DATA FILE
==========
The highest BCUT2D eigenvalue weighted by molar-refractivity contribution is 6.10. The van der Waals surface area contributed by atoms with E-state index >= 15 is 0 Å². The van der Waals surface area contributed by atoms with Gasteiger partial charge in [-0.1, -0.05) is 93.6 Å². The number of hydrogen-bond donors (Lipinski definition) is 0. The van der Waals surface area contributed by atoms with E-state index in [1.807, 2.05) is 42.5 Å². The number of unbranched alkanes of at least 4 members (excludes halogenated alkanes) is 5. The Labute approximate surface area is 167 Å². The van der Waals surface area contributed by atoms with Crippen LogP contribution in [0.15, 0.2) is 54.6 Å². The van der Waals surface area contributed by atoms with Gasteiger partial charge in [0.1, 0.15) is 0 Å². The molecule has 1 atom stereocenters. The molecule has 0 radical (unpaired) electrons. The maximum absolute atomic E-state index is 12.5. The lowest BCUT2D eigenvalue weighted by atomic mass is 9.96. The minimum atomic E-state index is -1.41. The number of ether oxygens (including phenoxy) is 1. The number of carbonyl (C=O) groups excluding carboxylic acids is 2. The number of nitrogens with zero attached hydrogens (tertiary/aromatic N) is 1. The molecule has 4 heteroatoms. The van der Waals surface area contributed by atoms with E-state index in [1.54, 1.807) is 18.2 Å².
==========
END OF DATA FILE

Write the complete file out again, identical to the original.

The highest BCUT2D eigenvalue weighted by molar-refractivity contribution is 6.10. The van der Waals surface area contributed by atoms with E-state index >= 15 is 0 Å². The van der Waals surface area contributed by atoms with Gasteiger partial charge in [-0.1, -0.05) is 93.6 Å². The number of hydrogen-bond donors (Lipinski definition) is 0. The van der Waals surface area contributed by atoms with E-state index in [1.807, 2.05) is 42.5 Å². The number of unbranched alkanes of at least 4 members (excludes halogenated alkanes) is 5. The Labute approximate surface area is 167 Å². The van der Waals surface area contributed by atoms with Crippen LogP contribution in [0.15, 0.2) is 54.6 Å². The van der Waals surface area contributed by atoms with Gasteiger partial charge in [0.1, 0.15) is 0 Å². The molecule has 1 atom stereocenters. The molecule has 0 radical (unpaired) electrons. The maximum absolute atomic E-state index is 12.5. The lowest BCUT2D eigenvalue weighted by atomic mass is 9.96. The minimum atomic E-state index is -1.41. The number of ether oxygens (including phenoxy) is 1. The number of carbonyl (C=O) groups excluding carboxylic acids is 2. The number of nitrogens with zero attached hydrogens (tertiary/aromatic N) is 1. The molecule has 4 heteroatoms. The van der Waals surface area contributed by atoms with E-state index in [1.54, 1.807) is 18.2 Å².